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Used Skoda Octavia vRS long-term test review: update 2

You get a lot of space and performance for your money with a used Skoda Octavia vRS. But is the car as impressive an all-rounder as it sounds? We're living with one to find out...

Used Skoda Octavia vRS long-term test review

The car 2019 Skoda Octavia vRS 2.0 TSI 245 DSG Run by Mark Pearson, used cars editor

Why it’s here To find out if the high-performance version of the outgoing, immensely practical Octavia makes sense as a used purchase

Needs to Show its performance credentials against some mighty fine rivals, and cope with the daily grind of work and family life


Mileage 2968 List price new (2019) £28,765 Price new with options £32,775 Value now £21,400 Test economy 28.1mpg Official economy 37.7mpg


12 August – A love affair is blossoming, but there's a potential problem... 

Even the most ardent admirer of the Octavia family hatchback would hesitate to call it stylish; instead, it embodies the principle of form following function.

However, mine is the vRS version, which marks it out as a hot hatch. And although some might think dolling up an Octavia with sporty accessories is like putting lipstick and blusher on Huw Edwards, my friends and family really like the look of this car.

Skoda Octavia vRS long-term

A large part of that must be down to its Meteor Grey colour, which is a supremely classy finish that if I could find a match on a domestic paint colour chart I’d happily use in my house: it’s Farrow and Ball on wheels. Meanwhile, the rest of my car’s greater visual appeal can be put down to its rear spoiler and upgraded 19in wheels.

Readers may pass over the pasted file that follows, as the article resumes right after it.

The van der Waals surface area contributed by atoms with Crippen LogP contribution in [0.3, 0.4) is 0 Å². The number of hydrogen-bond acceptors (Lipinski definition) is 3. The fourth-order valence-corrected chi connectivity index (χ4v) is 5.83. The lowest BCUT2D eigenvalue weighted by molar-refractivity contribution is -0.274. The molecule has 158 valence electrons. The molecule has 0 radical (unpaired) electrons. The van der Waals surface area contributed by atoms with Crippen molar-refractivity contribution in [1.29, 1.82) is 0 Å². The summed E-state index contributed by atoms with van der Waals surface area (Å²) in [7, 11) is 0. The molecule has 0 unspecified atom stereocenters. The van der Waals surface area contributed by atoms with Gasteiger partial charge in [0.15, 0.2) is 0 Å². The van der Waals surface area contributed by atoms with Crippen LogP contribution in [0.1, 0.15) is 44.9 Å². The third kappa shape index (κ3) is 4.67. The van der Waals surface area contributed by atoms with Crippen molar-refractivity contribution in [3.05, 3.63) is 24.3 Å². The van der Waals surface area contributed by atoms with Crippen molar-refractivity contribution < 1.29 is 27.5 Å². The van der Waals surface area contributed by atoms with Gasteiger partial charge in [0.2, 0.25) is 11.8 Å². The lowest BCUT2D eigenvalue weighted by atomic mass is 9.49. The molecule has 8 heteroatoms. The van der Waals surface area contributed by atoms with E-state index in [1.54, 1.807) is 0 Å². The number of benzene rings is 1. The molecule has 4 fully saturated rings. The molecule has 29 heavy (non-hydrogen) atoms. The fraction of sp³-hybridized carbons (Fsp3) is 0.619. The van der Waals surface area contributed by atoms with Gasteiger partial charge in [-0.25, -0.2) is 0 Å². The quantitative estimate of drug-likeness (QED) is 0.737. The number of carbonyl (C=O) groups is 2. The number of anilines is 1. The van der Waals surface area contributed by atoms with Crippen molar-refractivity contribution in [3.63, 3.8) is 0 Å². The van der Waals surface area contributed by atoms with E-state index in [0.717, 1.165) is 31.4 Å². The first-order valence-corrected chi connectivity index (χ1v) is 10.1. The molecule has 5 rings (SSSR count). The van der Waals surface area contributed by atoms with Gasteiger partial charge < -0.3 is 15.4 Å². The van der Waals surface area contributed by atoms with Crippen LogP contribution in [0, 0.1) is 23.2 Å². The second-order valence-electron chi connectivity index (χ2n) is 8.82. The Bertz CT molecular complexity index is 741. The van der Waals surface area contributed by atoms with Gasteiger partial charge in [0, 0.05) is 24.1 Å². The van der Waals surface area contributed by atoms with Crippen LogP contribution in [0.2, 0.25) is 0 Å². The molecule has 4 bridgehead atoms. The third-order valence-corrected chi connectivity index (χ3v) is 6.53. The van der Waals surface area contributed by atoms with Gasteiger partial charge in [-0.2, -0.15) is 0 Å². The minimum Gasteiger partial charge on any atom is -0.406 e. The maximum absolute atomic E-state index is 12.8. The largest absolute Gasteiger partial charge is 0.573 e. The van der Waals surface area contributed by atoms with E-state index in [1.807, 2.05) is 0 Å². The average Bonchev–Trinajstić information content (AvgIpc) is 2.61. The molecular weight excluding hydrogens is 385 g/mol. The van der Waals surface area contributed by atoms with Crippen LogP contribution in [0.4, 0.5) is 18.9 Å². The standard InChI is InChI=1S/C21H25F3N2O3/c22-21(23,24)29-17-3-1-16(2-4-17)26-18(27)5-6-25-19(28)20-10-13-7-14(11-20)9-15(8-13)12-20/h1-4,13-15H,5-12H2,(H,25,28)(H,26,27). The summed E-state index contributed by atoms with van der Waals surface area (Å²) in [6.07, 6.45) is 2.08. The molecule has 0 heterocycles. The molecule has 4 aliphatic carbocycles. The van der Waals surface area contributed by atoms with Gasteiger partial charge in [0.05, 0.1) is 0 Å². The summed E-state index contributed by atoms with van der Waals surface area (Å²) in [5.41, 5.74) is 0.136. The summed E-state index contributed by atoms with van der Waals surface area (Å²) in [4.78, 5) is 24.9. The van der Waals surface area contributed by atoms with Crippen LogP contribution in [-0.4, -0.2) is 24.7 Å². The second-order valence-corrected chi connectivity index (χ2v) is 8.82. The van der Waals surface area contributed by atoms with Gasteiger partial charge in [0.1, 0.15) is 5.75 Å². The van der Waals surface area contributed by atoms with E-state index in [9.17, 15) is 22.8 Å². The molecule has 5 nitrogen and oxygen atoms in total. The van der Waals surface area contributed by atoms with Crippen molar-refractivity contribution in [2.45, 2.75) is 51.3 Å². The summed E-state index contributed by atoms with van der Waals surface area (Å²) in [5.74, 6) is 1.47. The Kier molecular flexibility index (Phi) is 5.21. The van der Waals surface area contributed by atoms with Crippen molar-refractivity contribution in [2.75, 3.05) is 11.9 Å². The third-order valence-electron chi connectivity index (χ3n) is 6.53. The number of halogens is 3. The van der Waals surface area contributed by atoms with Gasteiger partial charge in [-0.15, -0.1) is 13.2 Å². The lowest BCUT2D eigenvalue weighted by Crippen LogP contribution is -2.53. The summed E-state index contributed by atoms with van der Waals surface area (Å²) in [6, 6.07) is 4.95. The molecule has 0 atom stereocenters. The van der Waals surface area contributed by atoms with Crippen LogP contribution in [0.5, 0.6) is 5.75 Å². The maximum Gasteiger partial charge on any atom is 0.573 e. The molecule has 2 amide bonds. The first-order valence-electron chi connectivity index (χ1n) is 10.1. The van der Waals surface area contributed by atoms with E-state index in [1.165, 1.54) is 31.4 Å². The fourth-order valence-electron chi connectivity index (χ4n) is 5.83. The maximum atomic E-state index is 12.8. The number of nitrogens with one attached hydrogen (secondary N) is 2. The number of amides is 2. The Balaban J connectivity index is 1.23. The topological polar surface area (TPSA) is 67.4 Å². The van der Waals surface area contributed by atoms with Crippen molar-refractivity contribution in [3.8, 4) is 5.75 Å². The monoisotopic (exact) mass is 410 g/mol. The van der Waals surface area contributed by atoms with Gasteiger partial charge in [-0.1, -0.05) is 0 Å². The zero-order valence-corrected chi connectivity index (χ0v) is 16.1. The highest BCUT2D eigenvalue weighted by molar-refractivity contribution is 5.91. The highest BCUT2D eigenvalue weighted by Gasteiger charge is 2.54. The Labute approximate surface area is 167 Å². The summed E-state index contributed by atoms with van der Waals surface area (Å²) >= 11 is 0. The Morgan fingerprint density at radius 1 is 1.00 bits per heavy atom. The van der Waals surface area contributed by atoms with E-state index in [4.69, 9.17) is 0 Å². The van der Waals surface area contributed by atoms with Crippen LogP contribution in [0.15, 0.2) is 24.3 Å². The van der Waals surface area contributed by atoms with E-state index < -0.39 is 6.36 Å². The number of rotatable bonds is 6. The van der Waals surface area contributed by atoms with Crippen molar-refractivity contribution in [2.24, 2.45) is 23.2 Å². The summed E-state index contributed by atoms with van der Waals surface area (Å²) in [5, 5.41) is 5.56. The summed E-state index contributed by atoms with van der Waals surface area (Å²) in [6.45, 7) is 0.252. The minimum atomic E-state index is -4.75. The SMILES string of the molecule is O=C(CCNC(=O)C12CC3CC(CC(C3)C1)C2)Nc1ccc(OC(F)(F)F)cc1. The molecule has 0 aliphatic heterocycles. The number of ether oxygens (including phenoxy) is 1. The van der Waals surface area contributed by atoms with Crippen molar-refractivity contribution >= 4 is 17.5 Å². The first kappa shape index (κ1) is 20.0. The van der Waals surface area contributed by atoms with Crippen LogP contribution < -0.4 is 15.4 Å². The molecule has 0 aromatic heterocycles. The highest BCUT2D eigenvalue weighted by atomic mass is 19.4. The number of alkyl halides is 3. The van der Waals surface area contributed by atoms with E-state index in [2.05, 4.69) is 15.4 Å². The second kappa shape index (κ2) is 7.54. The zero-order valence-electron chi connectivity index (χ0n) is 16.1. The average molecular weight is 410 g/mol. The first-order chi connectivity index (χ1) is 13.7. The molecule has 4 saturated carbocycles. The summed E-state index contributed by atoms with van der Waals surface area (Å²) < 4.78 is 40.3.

And, in fact, the vRS really does live up to all that promise. You can potter around town all day with the turbocharged 2.0-litre engine smooth and unfussed, but find a suitable road and this Octavia takes off like a greyhound released from its trap.

The car steers and handles rather nicely, too; not with the outright eagerness of more ferocious rivals, such as the Honda Civic Type R or Renault Megane RS, but more like the closely related Mk7 Volkswagen Golf GTI and that, as anyone who's driven one of those will know, is a very good thing.

True, there is a slight hesitation when engaging drive or reverse, as you might expect given that it's a dual-clutch 'box, but this is actually no more time-consuming than the seconds taken to boot a clutch pedal and move a lever through a gate in a manual car.

Skoda Octavia vRS long-term

There is, however, an elephant in the room: the ride is firm. Very firm. Indeed, to drive my Octavia vRS over a broken-up urban road is to meet with suspension so stiff that it sometimes feels as if the tyres are full of concrete. Even my normally uninterested teenage daughters have complained about it, mainly because they sometimes find it impossible to text or even change the radio station while the car’s in motion.

Part of this can probably be attributed to those 19in wheels I mentioned earlier. But from new, it was also possible to specify the vRS with an option called Dynamic Chassis Control, which I’m told does wonders for the ride. My car, of course, came to me secondhand and doesn’t have it, but on reflection I think anyone looking to buy a vRS used would do well to try and find one that had this option ticked.

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